Lessons Learned During Our Careers
by Gwen Brassell, Marketing Specialist
We believe it’s important for you to know and trust the people you choose as your marketing team. So, we asked our Marketing Specialists to answer a few questions to provide some insight into how they think. (We also believe there’s a lot of wisdom in their answers.
What’s the most important lesson you’ve learned during your career?
Jessica Miller: There is knowledge in all things. We are the sum of all our experiences – successes, failures, education, travel, relationships, etc. But we don’t just get a point for each good thing and lose a point for every bad thing. All experiences add to who we are as people, and that makes us better as professionals.
Gwen Brassell: Connection is king. Everyone you meet during your professional journey has the potential to change your career for the better. Build your network with long-term relationships and then nurture them. I’ve had the opportunity to work with some amazing mentors during my career, but I failed to nurture those professional relationships. Don’t let those opportunities pass you by. Make the effort to engage your network.
Kara Mominee: Don’t rest on your successes. Instead, always strive for something outside of your comfort zone. Continue to seek out and accept challenges that scare you or make you at least a little uncomfortable. There’s power in knowing you’ve achieved something you once struggled with or even thought was impossible.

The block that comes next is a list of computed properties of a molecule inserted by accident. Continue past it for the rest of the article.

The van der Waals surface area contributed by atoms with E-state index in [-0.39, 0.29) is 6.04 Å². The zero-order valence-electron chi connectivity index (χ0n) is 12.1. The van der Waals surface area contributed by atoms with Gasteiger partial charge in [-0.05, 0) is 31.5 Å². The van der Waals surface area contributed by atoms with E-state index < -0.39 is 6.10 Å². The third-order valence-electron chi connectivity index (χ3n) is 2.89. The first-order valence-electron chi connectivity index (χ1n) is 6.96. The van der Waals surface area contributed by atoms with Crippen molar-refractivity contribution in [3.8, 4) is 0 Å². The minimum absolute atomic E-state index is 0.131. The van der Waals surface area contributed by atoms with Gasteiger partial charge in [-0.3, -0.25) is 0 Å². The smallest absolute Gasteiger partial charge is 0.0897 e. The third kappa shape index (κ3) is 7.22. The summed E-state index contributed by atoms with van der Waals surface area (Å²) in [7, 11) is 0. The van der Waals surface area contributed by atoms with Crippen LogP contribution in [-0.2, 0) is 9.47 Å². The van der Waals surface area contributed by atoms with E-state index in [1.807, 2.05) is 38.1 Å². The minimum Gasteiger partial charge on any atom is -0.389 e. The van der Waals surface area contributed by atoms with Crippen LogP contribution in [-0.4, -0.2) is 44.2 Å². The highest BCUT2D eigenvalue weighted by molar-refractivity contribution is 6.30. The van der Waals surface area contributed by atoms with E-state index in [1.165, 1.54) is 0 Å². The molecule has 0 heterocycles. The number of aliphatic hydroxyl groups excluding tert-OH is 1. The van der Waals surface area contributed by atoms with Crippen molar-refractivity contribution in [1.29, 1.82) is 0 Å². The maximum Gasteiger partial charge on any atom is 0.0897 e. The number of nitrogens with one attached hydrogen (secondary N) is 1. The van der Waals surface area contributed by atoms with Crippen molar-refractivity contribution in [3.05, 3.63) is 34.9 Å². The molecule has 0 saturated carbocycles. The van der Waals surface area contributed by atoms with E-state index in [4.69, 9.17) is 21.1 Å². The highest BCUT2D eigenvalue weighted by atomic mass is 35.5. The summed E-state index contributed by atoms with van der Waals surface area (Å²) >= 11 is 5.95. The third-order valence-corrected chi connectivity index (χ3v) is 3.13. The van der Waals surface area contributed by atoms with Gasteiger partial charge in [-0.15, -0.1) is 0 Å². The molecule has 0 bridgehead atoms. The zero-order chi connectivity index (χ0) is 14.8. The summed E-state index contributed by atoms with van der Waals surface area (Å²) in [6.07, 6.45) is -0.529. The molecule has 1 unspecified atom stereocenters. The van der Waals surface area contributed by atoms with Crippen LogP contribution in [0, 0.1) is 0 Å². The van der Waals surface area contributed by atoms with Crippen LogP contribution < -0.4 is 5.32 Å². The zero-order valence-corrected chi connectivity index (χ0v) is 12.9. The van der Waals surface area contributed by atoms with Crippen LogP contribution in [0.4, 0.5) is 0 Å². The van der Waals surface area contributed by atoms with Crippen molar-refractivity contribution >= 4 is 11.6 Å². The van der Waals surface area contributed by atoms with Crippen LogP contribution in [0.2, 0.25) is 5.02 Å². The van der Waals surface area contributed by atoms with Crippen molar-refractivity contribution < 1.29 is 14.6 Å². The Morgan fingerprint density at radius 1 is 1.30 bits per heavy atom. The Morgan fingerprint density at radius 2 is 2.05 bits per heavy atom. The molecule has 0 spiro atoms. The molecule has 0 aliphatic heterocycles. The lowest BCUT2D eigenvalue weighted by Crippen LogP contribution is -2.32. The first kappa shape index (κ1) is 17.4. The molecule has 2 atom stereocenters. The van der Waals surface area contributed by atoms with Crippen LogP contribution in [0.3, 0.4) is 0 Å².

What advice would you give to current or future marketers?
Shaun Turner: Always wonder why and look at things from different perspectives. Try to put yourself in other people’s shoes. It can help you analyze situations, anticipate problems, build relationships, uncover opportunities and identify innovative solutions.
Lou Perlaky: Ask lots of questions. Learn as much as you can about your client’s business. Understand why things work the way they do. The more you know about your clients, the more you can help them solve their problems.
Jessica Miller: There’s no shortcut to success. And there’s no substitute for understanding a client’s business or industry. You need to do the leg work to build a successful strategy for your client and a successful career for yourself.
Think of a time when you made a mistake or didn’t perform at your best. What did you learn from that experience?
April Rietzke: We all strive for success each time out, but we’re human, so we’re going to fall short of our goals or our own expectations now and then. But it’s in the valleys that we grow. So, when you can evaluate what went wrong and apply new lessons moving forward, you win in the long run.
Gwen Brassell: Trust in the power of failure. There were several times during my career when I thought I had made career-ending mistakes, but, in reality, I was being steered in the direction of my strengths. Lean into the ebbs and flows of your career. You may find those moments to be the most pivotal.
- Ben Tassin, Partner Ambassador, DWM Holdings
- Laura Jajko, President, American Frame
Heather Gilchrist, Marketing Director, VacationLand Federal Credit Union
Sharon Tipping, Marketing Manager, Parker Steel
Christine Gorey, Marketing Manager, Columbia Chemical
Carly Jacobi, Field Marketing Specialist, Ziebart International Corporation
Kim Hoch, Vice President of Operations, Novus Clinic